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I have a Raspberry Pi 4B 4GB RAM variant that will be running 24/7 with the following attachments:

  • an ethernet cable leading to a router for internet connectivity
  • a 2.5" external HDD attached through USB 3.0
  • 30mm cooling fan connected to GPIO 5V + GND pins
  • built-in Bluetooth ON
  • built-in Wi-Fi ON

I want to power this Pi using a YU0508 PSU rated for 8A @ 5V. In case the HDD demands more current will my Pi be able to draw that extra juice from the PSU and supply it to the HDD through USB 3.0 ? if yes, is there some hard limit of how many Amps the Pi will supply over USB 3.0 ? and is there some risk/hazard in doing this ?

PS: A powered usb hub is currently not an option.

Thanks !

3 Answers 3

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The original unmodified Pi will not draw more than 3A, no matter how many your PSU can provide: the USB current is limited to 1.2A, shared between all 4 ports. The USB 3.0 connector is rated for 3A anyway, if memory serves, so a more powerful PSU only makes sense if you also make a custom power cable.

Of course, it won't hurt to have an 8A PSU, it will not be unsafe or anything, just not very useful.

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In case the HDD demands more current will my Pi be able to draw that extra juice from the PSU and supply it to the HDD through USB 3.0 ?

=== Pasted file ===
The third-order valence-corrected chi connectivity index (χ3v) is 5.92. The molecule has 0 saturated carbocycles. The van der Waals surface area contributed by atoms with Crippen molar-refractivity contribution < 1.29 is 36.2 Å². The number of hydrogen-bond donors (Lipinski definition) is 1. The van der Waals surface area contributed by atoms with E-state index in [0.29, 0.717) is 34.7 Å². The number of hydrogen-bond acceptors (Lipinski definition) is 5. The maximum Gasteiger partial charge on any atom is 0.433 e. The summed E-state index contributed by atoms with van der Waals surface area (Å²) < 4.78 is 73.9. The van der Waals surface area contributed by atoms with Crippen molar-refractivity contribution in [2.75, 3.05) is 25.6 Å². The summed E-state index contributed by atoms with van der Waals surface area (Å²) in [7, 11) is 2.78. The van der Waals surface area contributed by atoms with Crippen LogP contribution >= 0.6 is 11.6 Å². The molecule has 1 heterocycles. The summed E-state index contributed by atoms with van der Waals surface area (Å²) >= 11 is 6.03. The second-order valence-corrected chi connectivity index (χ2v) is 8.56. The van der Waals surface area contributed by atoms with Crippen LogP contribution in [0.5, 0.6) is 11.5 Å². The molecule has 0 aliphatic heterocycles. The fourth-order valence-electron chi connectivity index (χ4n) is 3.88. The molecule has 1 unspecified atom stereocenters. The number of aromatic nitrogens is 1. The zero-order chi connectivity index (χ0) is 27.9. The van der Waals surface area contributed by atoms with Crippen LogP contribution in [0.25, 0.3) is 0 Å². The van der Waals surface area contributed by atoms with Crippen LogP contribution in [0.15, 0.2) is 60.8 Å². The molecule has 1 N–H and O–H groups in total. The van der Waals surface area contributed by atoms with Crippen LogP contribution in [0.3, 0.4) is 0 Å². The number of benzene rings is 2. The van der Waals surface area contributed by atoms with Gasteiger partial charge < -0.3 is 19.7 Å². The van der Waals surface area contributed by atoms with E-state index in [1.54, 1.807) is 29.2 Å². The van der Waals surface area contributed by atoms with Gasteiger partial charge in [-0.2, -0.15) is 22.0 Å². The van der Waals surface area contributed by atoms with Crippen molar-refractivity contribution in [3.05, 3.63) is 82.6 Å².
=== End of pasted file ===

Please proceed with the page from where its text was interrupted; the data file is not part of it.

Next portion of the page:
Your RPi will never draw that much current, and so the over-capacity of an 8A-rated PS won't, in and of itself, provide any advantage. Here's a list of the "official" power requirements., and this note seems to address your question specifically:

"If you need to connect a USB device that will take the power requirements above the values specified in the table above, then you must connect it using an externally-powered USB hub."

Which is to say, if your USB requirements exceed the limit in the table, you'll need to have a powered hub.

if yes, is there some hard limit of how many Amps the Pi will supply over USB 3.0 ? and is there some risk/hazard in doing this ?

The limits to current flow into the RPi are based somewhat loosely on USB specifications, but more definitively by the RPi's minimum voltage requirement (4.63V), and the voltage drop imposed by the wiring used to deliver the power to the RPi's input.

Re the risk/hazard: The only potential downside to using the supply you've chosen is in its ability to deliver the required voltage across the range of loads your RPi will draw. Power supplies produced by responsible manufacturers will include a set of specifications that will give you this information; it may be called load regulation, and it simply reflects how much the voltage may vary across a range of loads. It's not unusual to see power supplies that do not regulate their output voltage very well at very low output currents.

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The Pi4 is limited to supply 1.2A total from USB ports. It is not compliant to any of the USB power specifications.

Even if the current draw is less than this the Pi has a poor record of powering HDD.

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